18. Jae YC, Park J. Contribution of natural inhibitors to the understanding of the PI3K/PDK1/PKB pathway in the insulin-mediated intracellular signaling cascade. Int J Mol Sci. 2008;9(11):2217–30.CrossRefGoogle Scholar
  19. Jorgensen WL, Duffy EM. Prediction of drug solubility from structure. Adv Drug Deliv Rev. 2002;54(3):355–66.PubMedCrossRefGoogle Scholar
  20. Jorgensen WL, Tirado-Rives J. The OPLS potential functions for proteins. Energy minimizations for crystals of cyclic peptides and crambin. J Am Chem Soc. 1988;110(6):1657–66.PubMedCrossRefGoogle Scholar
  21. Jorgensen WL, Maxwell DS, Tirado-Rives J. Development and testing of the OPLS all-atom force field on conformational energetics and properties of organic liquids. J Am Chem Soc. 1996;118(45):11225–36.CrossRefGoogle Scholar
  22. Kamaraj S, Ramakrishnan G, Anandakumar P, Jagan S, Devaki T. Antioxidant and anticancer efficacy of hesperidin in benzo(a)pyrene induced lung carcinogenesis in mice. Investig New Drugs. 2009;27(3):214–22.CrossRefGoogle Scholar
  23. Kim SK. Marine carbohydrates: fundamentals and applications. Oxford: Elsevier; 2014.Google Scholar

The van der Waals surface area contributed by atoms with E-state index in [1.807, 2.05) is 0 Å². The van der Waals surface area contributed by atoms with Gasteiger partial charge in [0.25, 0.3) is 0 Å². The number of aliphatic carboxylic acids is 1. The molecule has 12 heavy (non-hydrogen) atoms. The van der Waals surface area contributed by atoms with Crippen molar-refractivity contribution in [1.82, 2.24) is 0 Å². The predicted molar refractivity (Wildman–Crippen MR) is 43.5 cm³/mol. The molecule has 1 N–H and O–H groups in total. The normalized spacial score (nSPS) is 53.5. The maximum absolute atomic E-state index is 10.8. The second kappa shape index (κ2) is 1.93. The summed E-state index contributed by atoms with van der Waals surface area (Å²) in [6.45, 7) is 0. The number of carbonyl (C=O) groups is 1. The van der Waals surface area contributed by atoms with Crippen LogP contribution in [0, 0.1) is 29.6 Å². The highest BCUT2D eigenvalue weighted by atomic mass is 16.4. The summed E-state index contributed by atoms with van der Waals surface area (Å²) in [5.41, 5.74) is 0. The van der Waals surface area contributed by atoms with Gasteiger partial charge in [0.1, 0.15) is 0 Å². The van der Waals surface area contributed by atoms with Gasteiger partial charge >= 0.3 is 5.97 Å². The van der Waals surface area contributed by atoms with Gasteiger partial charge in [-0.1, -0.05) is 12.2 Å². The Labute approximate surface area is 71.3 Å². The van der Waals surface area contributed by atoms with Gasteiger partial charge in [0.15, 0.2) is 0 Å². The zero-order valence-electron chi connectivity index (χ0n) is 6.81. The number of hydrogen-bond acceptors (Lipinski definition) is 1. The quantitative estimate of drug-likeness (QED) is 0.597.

24. Kishimoto H, Wang Z, Bhat-Nakshatri P, Chang D, Clarke R, Nakshatri H. The p160 family coactivators regulate breast cancer cell proliferation and invasion through autocrine/paracrine activity of SDF-1α/CXCL12. Carcinogenesis. 2005;26(10):1706–15.PubMedCrossRefGoogle Scholar
  25. Kumar S, Chashoo G, Saxena AK, Pandey AK. Parthenium hysterophorus: a probable source of anticancer, antioxidant and anti-HIV agents. Biomed Res Int. 2013;2013:1–11.Google Scholar
  26. Lauria A, Ippolito M, Almerico AM. Inside the Hsp90 inhibitors binding mode through induced fit docking. J Mol Graph Model. 2009;27(6):712–22.PubMedCrossRefGoogle Scholar
  27. Lee CJ, Wilson L, Jordan MA, Nguyen V, Tang J, Smiyun G. Hesperidin suppressed proliferations of both human breast cancer and androgen-dependent prostate cancer cells. Phytother Res. 2010;24(S1):S15–9.PubMedCrossRefGoogle Scholar